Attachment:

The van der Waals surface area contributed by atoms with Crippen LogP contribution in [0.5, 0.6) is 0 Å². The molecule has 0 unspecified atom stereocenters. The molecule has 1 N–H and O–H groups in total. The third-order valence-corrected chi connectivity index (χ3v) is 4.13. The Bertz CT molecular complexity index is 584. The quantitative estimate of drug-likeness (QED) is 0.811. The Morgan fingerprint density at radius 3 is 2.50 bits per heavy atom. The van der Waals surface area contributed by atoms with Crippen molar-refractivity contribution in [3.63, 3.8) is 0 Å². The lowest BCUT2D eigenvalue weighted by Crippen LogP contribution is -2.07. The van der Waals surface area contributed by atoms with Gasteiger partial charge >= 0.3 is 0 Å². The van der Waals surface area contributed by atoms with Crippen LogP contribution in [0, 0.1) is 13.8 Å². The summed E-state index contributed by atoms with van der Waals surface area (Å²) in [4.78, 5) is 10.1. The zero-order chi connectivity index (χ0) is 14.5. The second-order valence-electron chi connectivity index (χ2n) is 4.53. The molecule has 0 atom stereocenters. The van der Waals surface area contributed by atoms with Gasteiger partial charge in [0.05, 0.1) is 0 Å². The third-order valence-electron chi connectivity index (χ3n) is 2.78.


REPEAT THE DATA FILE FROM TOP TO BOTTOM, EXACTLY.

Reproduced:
The van der Waals surface area contributed by atoms with Crippen LogP contribution in [0.5, 0.6) is 0 Å². The molecule has 0 unspecified atom stereocenters. The molecule has 1 N–H and O–H groups in total. The third-order valence-corrected chi connectivity index (χ3v) is 4.13. The Bertz CT molecular complexity index is 584. The quantitative estimate of drug-likeness (QED) is 0.811. The Morgan fingerprint density at radius 3 is 2.50 bits per heavy atom. The van der Waals surface area contributed by atoms with Crippen molar-refractivity contribution in [3.63, 3.8) is 0 Å². The lowest BCUT2D eigenvalue weighted by Crippen LogP contribution is -2.07. The van der Waals surface area contributed by atoms with Gasteiger partial charge >= 0.3 is 0 Å². The van der Waals surface area contributed by atoms with Crippen LogP contribution in [0, 0.1) is 13.8 Å². The summed E-state index contributed by atoms with van der Waals surface area (Å²) in [4.78, 5) is 10.1. The zero-order chi connectivity index (χ0) is 14.5. The second-order valence-electron chi connectivity index (χ2n) is 4.53. The molecule has 0 atom stereocenters. The van der Waals surface area contributed by atoms with Gasteiger partial charge in [0.05, 0.1) is 0 Å². The third-order valence-electron chi connectivity index (χ3n) is 2.78.